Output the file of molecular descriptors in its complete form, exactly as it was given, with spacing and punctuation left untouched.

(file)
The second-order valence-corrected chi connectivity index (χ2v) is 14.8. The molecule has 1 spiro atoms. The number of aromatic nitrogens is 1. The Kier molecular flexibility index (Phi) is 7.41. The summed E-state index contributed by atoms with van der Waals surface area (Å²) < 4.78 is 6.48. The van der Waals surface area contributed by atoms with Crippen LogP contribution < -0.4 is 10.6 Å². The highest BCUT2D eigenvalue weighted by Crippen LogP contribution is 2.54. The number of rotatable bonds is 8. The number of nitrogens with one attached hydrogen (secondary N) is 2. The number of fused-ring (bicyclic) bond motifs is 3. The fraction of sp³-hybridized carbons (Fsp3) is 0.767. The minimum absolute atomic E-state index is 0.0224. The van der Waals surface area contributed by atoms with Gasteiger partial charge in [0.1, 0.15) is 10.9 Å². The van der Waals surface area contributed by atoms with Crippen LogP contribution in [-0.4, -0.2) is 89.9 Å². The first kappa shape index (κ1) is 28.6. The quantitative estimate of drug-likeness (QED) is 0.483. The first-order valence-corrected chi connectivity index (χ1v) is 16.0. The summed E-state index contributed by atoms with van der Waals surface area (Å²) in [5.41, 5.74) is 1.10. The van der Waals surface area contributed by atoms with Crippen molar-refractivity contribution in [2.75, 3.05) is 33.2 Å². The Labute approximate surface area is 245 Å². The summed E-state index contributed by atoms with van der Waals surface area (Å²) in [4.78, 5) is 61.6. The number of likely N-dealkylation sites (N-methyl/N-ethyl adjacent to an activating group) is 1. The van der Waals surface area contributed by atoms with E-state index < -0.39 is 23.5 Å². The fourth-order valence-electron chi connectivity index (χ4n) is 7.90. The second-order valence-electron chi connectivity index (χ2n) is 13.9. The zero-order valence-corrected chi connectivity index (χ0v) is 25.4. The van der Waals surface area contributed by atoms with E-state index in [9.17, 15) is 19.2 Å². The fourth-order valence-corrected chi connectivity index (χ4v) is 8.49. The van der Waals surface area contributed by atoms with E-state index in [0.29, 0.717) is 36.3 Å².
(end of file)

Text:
The second-order valence-corrected chi connectivity index (χ2v) is 14.8. The molecule has 1 spiro atoms. The number of aromatic nitrogens is 1. The Kier molecular flexibility index (Phi) is 7.41. The summed E-state index contributed by atoms with van der Waals surface area (Å²) < 4.78 is 6.48. The van der Waals surface area contributed by atoms with Crippen LogP contribution < -0.4 is 10.6 Å². The highest BCUT2D eigenvalue weighted by Crippen LogP contribution is 2.54. The number of rotatable bonds is 8. The number of nitrogens with one attached hydrogen (secondary N) is 2. The number of fused-ring (bicyclic) bond motifs is 3. The fraction of sp³-hybridized carbons (Fsp3) is 0.767. The minimum absolute atomic E-state index is 0.0224. The van der Waals surface area contributed by atoms with Gasteiger partial charge in [0.1, 0.15) is 10.9 Å². The van der Waals surface area contributed by atoms with Crippen LogP contribution in [-0.4, -0.2) is 89.9 Å². The first kappa shape index (κ1) is 28.6. The quantitative estimate of drug-likeness (QED) is 0.483. The first-order valence-corrected chi connectivity index (χ1v) is 16.0. The summed E-state index contributed by atoms with van der Waals surface area (Å²) in [5.41, 5.74) is 1.10. The van der Waals surface area contributed by atoms with Crippen molar-refractivity contribution in [2.75, 3.05) is 33.2 Å². The Labute approximate surface area is 245 Å². The summed E-state index contributed by atoms with van der Waals surface area (Å²) in [4.78, 5) is 61.6. The number of likely N-dealkylation sites (N-methyl/N-ethyl adjacent to an activating group) is 1. The van der Waals surface area contributed by atoms with E-state index < -0.39 is 23.5 Å². The fourth-order valence-electron chi connectivity index (χ4n) is 7.90. The second-order valence-electron chi connectivity index (χ2n) is 13.9. The zero-order valence-corrected chi connectivity index (χ0v) is 25.4. The van der Waals surface area contributed by atoms with E-state index in [9.17, 15) is 19.2 Å². The fourth-order valence-corrected chi connectivity index (χ4v) is 8.49. The van der Waals surface area contributed by atoms with E-state index in [0.29, 0.717) is 36.3 Å².